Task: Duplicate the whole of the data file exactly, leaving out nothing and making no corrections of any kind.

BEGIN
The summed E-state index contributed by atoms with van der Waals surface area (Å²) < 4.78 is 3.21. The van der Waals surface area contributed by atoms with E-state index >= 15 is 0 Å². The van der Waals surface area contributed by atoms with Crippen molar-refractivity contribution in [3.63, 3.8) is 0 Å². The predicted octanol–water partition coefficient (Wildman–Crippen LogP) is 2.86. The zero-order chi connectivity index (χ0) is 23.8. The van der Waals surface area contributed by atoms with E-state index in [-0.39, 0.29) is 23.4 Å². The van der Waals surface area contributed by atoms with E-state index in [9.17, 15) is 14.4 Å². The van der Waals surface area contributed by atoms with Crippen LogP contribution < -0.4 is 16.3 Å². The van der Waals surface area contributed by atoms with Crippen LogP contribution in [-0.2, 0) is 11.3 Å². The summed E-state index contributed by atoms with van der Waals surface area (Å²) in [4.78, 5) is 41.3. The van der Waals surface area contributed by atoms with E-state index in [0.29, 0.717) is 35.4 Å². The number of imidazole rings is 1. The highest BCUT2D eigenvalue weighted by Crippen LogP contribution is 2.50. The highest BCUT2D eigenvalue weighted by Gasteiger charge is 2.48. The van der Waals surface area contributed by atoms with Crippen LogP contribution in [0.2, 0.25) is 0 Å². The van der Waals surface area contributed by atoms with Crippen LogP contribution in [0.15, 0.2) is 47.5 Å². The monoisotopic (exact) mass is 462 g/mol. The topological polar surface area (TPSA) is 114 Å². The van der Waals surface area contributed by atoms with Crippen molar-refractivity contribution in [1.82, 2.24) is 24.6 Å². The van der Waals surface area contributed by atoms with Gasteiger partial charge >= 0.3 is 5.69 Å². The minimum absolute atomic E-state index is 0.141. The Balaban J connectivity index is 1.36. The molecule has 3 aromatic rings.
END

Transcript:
The summed E-state index contributed by atoms with van der Waals surface area (Å²) < 4.78 is 3.21. The van der Waals surface area contributed by atoms with E-state index >= 15 is 0 Å². The van der Waals surface area contributed by atoms with Crippen molar-refractivity contribution in [3.63, 3.8) is 0 Å². The predicted octanol–water partition coefficient (Wildman–Crippen LogP) is 2.86. The zero-order chi connectivity index (χ0) is 23.8. The van der Waals surface area contributed by atoms with E-state index in [-0.39, 0.29) is 23.4 Å². The van der Waals surface area contributed by atoms with E-state index in [9.17, 15) is 14.4 Å². The van der Waals surface area contributed by atoms with Crippen LogP contribution < -0.4 is 16.3 Å². The van der Waals surface area contributed by atoms with Crippen LogP contribution in [-0.2, 0) is 11.3 Å². The summed E-state index contributed by atoms with van der Waals surface area (Å²) in [4.78, 5) is 41.3. The van der Waals surface area contributed by atoms with E-state index in [0.29, 0.717) is 35.4 Å². The number of imidazole rings is 1. The highest BCUT2D eigenvalue weighted by Crippen LogP contribution is 2.50. The highest BCUT2D eigenvalue weighted by Gasteiger charge is 2.48. The van der Waals surface area contributed by atoms with Crippen LogP contribution in [0.2, 0.25) is 0 Å². The van der Waals surface area contributed by atoms with Crippen LogP contribution in [0.15, 0.2) is 47.5 Å². The monoisotopic (exact) mass is 462 g/mol. The topological polar surface area (TPSA) is 114 Å². The van der Waals surface area contributed by atoms with Crippen molar-refractivity contribution in [1.82, 2.24) is 24.6 Å². The van der Waals surface area contributed by atoms with Gasteiger partial charge >= 0.3 is 5.69 Å². The minimum absolute atomic E-state index is 0.141. The Balaban J connectivity index is 1.36. The molecule has 3 aromatic rings.